ANZ expect house prices to grow 17% nationally by the end of the year on the back of record low interest rates and strong demand.
“The combination of strong demand and low supply is pushing prices sharply higher. Housing finance has risen 76% since the low in May, investors are returning to the market, auction clearance rates are running close to 80%, and households are reporting expectations of significant price rises,” economists Felicity Emmett and Adelaide Timbrell wrote in a research note.
“While new listings are picking up, they have not keep pace with sales, leaving stock levels very low.”
In doing so, ANZ has almost doubled its previous forecast of 9%, as property prices rise by their quickest rate in 17 years.
Emmett and Timbrell say Australia’s most expensive city Sydney is poised to grow 19%, in a move that would push the median house price to $1.3 million. In a sign of just how extraordinary the harbour city’s real estate market has become, one only needs to go back to 2015 to find a bigger single-year price boom.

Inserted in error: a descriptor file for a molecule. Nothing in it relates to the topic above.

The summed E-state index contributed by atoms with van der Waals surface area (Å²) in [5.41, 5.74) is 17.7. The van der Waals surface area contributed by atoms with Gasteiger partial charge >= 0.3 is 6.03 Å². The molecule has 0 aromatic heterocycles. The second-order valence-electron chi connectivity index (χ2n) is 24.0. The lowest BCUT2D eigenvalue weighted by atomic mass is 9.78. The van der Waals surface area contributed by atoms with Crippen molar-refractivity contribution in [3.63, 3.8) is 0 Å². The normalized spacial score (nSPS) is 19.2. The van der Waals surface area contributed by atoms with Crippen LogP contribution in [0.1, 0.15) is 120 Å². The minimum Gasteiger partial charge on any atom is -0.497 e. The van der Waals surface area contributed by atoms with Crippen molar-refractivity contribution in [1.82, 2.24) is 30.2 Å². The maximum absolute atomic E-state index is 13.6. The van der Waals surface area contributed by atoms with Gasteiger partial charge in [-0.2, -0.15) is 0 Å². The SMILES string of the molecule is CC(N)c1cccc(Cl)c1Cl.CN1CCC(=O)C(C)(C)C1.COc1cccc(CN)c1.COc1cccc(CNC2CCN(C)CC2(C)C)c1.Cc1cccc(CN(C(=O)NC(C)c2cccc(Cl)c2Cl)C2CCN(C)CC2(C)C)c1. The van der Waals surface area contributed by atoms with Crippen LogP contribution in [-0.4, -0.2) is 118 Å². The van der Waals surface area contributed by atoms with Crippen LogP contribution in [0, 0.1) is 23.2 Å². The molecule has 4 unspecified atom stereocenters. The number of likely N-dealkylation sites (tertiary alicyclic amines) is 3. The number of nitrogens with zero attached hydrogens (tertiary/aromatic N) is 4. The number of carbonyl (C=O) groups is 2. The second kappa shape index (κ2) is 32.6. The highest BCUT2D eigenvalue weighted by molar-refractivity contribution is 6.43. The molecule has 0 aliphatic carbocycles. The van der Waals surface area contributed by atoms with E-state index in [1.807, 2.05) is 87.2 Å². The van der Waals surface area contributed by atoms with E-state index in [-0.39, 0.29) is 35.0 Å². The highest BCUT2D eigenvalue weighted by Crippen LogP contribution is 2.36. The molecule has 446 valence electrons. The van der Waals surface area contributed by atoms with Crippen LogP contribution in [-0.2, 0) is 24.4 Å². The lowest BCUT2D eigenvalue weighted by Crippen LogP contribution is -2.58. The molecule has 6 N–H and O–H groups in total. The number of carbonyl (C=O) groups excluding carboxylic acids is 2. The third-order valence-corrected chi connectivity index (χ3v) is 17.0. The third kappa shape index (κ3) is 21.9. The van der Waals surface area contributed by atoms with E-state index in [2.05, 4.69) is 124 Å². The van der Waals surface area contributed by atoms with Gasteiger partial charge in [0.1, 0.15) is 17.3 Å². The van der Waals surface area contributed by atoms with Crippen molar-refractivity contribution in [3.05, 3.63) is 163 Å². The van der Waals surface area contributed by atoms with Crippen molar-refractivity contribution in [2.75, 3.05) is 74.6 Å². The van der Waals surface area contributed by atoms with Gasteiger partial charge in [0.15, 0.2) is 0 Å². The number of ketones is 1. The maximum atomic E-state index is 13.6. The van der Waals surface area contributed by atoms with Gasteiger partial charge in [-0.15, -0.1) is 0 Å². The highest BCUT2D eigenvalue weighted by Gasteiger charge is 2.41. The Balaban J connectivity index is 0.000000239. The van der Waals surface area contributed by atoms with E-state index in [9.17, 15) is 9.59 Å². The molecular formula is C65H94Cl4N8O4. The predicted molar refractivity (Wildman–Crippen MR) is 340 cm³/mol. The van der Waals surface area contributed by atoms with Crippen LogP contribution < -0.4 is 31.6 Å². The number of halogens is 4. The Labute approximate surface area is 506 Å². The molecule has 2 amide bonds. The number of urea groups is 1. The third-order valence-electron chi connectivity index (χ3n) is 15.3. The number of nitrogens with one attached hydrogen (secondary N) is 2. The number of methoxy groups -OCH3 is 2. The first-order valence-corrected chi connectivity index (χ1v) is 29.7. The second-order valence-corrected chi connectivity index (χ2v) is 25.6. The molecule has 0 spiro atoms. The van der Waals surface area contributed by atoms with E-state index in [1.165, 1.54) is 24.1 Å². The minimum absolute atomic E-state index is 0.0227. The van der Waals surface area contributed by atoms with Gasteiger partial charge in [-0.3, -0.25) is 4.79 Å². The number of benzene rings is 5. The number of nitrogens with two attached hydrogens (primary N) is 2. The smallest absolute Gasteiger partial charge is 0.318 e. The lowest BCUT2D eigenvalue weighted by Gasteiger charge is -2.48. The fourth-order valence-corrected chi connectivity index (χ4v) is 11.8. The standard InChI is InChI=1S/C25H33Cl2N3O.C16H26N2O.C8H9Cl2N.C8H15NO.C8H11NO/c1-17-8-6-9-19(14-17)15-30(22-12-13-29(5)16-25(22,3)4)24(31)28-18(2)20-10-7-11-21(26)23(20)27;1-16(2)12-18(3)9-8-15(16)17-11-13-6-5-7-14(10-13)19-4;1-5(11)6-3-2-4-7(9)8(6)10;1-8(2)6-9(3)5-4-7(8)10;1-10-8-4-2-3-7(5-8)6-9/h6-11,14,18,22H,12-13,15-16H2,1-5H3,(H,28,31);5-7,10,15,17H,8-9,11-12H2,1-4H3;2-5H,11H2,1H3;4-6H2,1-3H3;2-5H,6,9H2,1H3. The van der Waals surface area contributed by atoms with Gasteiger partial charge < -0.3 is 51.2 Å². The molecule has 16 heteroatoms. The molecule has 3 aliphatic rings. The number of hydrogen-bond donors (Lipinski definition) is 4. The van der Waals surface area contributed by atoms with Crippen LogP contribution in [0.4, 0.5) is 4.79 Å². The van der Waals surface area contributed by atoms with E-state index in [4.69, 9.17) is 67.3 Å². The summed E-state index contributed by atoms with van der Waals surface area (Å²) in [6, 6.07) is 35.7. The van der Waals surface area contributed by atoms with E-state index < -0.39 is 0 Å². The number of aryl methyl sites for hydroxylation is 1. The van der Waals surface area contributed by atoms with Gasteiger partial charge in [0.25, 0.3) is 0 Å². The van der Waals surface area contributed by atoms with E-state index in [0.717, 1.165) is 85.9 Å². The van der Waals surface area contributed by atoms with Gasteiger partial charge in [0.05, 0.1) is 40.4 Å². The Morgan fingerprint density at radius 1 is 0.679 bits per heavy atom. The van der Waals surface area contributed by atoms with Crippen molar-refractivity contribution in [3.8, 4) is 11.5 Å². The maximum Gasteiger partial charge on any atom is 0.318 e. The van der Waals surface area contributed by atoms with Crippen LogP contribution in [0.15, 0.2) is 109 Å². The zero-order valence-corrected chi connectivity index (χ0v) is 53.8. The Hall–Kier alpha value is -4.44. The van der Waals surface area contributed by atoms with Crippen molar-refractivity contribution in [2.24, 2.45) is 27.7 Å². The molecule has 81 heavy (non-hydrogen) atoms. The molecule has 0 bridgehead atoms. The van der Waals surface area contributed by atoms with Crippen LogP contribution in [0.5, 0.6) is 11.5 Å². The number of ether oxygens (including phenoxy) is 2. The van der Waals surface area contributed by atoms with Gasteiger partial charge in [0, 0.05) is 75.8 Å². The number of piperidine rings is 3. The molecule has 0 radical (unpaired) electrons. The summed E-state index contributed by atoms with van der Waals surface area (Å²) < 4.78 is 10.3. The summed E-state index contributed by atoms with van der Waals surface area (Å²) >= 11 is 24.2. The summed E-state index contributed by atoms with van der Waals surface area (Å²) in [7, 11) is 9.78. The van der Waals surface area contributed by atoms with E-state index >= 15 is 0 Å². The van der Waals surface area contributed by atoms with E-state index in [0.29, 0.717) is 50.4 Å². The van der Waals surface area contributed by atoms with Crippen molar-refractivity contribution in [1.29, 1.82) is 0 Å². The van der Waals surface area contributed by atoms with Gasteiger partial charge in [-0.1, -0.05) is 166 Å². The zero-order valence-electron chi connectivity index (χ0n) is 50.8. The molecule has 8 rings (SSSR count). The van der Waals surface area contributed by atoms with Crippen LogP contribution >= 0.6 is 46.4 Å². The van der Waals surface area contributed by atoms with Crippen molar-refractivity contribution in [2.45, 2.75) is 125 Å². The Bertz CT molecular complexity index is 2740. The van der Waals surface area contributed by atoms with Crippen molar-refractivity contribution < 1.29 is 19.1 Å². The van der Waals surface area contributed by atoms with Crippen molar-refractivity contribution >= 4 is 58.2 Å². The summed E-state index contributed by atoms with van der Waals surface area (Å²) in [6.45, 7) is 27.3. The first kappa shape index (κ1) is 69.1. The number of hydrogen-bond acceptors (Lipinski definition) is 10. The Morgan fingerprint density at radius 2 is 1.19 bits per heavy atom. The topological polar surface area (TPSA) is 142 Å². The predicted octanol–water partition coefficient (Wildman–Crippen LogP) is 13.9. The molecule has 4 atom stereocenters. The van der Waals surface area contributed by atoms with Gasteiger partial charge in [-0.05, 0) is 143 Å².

What is more extraordinary is the fact that ANZ sees house prices jumping by double-digit percentages in every market simultaneously.
Perth, where the property market had been in the doldrums for years, is slated to match Sydney’s 19% growth in 2021. It will be closely followed by Hobart with prices to rise 18%.
Melbourne, Brisbane, Canberra and Darwin are all tipped for 16% growth, while Adelaide is expected to rank as the slowest capital city with a far from modest 13%.
The last time markets soared like that was at the end of the 1980s, just before Australia tipped into its last full-blown recession.
Rapid price growth however remains just half of the story however. If ANZ’s forecasts are on the money, Emmett and Timbrell anticipate prices will have flown too close to the sun and will demand regulator APRA step into the market.
“By June we expect prices to be rising at a more moderate pace given the end of government programs like JobKeeper and HomeBuilder, and a lift in fixed mortgage rates. By year end though, we expect the regulators will step in with macroprudential controls to address the overheating market, with the exact measures likely to be dependent on how the market develops over the next six months or so,” they wrote.
APRA’s strategy would likely be to constrain new lending in an effort to stop buyers simply borrowing more in order to chase prices higher.